We’ve been doing this for about four months now and it seems to really help us be more cohesive as a district when we roll out new products or initiatives. We’ve started really utilizing committee decision-making instead of individual decision making which, to me, is a lot more efficient. It is a little bit more time consuming, but I think as far as communication and letting people know what’s happening in the district, we are probably more informed now than we ever were.
CW: How do you manage the changing assessment benchmarks in Texas?
KF: We already do common assessments at the district level that are aligned to state standards and we also do aligned assessments at the campus level. So we’ve got that data that comes in on a weekly, monthly, daily basis for the teachers to look at and see where we measure up. Based on what we know, the standards are going to be for the test and we don’t know how we are going to be graded, but we do know what we’re testing on. So we’ve already started those types of data analysis. When we do our district common assessments, we can look and see where we’re following and where our spots are that we need additional staff development.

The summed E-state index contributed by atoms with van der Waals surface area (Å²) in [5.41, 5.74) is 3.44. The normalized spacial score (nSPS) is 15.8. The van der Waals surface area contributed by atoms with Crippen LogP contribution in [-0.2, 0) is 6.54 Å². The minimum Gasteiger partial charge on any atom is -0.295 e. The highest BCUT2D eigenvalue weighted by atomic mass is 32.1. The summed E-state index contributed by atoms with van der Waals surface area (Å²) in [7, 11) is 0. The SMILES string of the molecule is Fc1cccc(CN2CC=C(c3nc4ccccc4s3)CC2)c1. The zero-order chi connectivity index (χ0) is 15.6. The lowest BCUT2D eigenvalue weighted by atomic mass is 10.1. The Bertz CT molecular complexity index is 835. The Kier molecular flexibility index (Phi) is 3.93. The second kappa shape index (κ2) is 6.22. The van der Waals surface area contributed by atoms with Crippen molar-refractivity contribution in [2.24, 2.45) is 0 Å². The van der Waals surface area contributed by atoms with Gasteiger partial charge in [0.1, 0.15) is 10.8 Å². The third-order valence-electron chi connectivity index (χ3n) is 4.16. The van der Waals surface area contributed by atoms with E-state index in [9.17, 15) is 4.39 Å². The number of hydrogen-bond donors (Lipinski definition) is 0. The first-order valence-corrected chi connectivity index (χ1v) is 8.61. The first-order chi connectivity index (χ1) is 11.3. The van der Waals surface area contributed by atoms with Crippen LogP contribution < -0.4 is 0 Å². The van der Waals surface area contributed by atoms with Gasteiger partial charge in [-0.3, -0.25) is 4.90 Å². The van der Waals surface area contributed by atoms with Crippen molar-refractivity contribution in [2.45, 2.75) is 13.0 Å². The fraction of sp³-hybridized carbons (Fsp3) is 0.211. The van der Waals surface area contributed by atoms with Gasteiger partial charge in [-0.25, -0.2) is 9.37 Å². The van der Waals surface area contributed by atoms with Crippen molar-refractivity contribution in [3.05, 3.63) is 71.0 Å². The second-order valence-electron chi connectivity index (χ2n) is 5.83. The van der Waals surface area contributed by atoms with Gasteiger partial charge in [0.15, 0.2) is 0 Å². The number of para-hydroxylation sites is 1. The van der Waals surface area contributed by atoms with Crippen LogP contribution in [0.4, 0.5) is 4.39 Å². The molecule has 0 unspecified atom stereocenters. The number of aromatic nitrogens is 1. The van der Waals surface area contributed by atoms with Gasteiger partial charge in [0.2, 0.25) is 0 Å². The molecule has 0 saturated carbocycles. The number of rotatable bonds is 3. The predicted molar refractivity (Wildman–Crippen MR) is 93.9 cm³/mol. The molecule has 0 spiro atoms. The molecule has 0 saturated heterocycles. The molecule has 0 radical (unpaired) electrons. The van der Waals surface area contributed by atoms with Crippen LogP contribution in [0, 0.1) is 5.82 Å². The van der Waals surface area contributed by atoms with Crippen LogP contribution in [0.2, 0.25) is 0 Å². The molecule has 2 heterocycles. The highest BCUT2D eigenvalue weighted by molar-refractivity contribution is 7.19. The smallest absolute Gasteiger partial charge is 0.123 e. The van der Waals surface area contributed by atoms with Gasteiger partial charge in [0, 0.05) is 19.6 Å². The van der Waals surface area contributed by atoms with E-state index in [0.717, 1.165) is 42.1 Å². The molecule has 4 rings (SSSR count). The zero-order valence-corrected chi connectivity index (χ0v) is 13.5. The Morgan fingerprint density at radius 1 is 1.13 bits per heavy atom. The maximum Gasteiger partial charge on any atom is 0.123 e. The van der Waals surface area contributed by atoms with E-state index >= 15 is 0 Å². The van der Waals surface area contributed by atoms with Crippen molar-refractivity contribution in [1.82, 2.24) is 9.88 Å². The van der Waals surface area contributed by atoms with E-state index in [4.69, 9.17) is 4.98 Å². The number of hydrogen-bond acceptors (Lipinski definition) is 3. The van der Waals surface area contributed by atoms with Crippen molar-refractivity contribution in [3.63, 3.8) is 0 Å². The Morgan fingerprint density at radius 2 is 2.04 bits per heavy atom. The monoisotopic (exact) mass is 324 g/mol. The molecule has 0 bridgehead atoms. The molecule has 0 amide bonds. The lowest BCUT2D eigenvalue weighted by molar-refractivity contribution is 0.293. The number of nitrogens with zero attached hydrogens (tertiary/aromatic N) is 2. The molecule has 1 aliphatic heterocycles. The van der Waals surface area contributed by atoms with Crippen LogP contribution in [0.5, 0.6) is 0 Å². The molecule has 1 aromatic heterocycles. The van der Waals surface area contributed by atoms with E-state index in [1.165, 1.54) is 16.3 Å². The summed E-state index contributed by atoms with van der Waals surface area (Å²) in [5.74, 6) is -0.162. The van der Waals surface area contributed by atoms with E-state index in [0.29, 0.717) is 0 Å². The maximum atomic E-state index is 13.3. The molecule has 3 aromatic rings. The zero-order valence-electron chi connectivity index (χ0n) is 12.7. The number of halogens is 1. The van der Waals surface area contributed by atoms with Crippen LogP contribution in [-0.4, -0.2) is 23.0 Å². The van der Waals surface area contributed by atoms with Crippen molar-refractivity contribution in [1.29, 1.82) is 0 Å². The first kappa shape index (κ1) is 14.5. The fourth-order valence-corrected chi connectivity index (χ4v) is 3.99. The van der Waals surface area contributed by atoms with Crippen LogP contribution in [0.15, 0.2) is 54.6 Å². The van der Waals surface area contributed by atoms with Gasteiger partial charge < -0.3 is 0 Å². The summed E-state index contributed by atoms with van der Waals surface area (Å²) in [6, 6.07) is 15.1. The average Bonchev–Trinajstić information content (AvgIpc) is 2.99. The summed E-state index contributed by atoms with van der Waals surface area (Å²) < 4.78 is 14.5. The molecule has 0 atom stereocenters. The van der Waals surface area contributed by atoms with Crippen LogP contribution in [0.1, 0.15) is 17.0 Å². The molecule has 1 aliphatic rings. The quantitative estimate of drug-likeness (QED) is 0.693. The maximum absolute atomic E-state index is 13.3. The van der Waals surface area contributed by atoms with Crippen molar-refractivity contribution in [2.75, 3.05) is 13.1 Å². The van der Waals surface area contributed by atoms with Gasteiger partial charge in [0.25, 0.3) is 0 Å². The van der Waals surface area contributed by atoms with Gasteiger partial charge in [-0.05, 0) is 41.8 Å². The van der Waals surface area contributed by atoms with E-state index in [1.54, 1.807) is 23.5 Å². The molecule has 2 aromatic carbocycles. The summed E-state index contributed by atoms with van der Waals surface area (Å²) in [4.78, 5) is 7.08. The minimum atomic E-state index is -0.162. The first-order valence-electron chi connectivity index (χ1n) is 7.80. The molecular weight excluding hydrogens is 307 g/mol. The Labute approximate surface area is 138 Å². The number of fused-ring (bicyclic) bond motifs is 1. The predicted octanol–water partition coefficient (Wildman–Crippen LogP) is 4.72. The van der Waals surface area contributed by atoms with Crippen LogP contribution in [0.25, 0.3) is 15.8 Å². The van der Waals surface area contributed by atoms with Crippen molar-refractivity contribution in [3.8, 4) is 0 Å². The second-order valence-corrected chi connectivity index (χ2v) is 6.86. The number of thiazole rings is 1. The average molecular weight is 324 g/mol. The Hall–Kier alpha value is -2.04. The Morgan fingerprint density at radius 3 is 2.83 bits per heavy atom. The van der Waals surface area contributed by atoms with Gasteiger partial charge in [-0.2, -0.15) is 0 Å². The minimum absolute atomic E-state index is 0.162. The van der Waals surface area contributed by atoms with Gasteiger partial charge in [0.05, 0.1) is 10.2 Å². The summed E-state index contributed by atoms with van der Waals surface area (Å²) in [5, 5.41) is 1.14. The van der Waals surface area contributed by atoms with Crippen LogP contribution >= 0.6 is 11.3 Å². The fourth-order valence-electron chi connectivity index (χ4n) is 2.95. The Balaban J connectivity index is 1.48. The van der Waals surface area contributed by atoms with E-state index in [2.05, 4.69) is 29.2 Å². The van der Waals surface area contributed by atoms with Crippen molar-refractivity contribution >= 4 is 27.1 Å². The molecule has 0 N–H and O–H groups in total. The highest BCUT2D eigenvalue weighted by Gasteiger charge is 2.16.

To do this analysis, we’ve got some type of technology resource involved in helping us either gather the data or teach that specific concept so that the students can come in and learn in any form or fashion based on their learning style. All of our campuses are using some form of PLCs.
CW: Who is typically in the PLCs?
KF: PLCs are usually comprised of teachers. Sometimes we’ll also have an instructional technology person there. We will have the building principal or a campus administrator there. District-level consultants are in some of those meetings, depending on the content and what they need to focus on. Many of our campuses have a location for these meetings they call their “data room.” They’ve got student data all over the walls so that when they are in their PLC meeting, they can automatically look up and say “this is how we scored last time” or “this is what our scores looked like last year and this is what we look like this semester.” So we try to put that data at their fingertips as much as possible.